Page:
Friday, June 5, 2015
"In Defense of Slavery" by Marjorie Spiegel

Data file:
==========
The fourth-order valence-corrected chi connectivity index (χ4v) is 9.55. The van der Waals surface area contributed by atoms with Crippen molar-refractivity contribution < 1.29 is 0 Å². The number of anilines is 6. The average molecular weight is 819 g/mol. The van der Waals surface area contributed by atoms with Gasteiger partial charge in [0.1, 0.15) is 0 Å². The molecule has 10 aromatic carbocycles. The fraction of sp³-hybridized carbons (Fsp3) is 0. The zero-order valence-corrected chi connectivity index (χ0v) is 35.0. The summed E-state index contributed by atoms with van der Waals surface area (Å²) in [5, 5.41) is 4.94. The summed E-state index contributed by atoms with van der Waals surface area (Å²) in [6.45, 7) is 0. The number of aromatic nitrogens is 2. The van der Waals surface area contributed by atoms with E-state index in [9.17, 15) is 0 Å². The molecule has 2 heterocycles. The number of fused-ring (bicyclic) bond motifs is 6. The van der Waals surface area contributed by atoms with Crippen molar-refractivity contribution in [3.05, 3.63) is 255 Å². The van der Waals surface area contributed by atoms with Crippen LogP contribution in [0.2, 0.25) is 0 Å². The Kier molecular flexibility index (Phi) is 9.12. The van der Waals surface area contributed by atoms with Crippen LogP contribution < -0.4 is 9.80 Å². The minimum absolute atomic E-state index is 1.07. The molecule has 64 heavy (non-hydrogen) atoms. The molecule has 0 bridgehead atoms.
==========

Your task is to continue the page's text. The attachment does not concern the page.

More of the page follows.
In Marjorie Spiegel's essay "In Defense of Slavery," the author argues that the domestication of animals by humans is tantamount to the enslavement of African's from the sixteenth to the nineteenth century. Spiegel's strongest argument, in my opinion, was that of Aristotle's interpretation of the subjugation and domestication of animals and some humans over two thousand years ago. Aristotle argued that being tamed improves an animals existence, claiming that is "secures [the animals] survival." Though I do not agree with Aristotle's take on slavery, I do respect him as one of the greatest minds in history. I believe that the weakest argument made in this essay is that many slaves enjoyed there enslavement. After visiting a plantation, Sterling Brown claimed that he found no evidence of the horrible conditions attributed to slave plantations, instead finding "a kindly patriarchy and grateful, happy slaves." This is the weakest piece of evidence in my mind because even if the conditions on this particular plantation were livable I doubt that those conditions were standard for all slaves.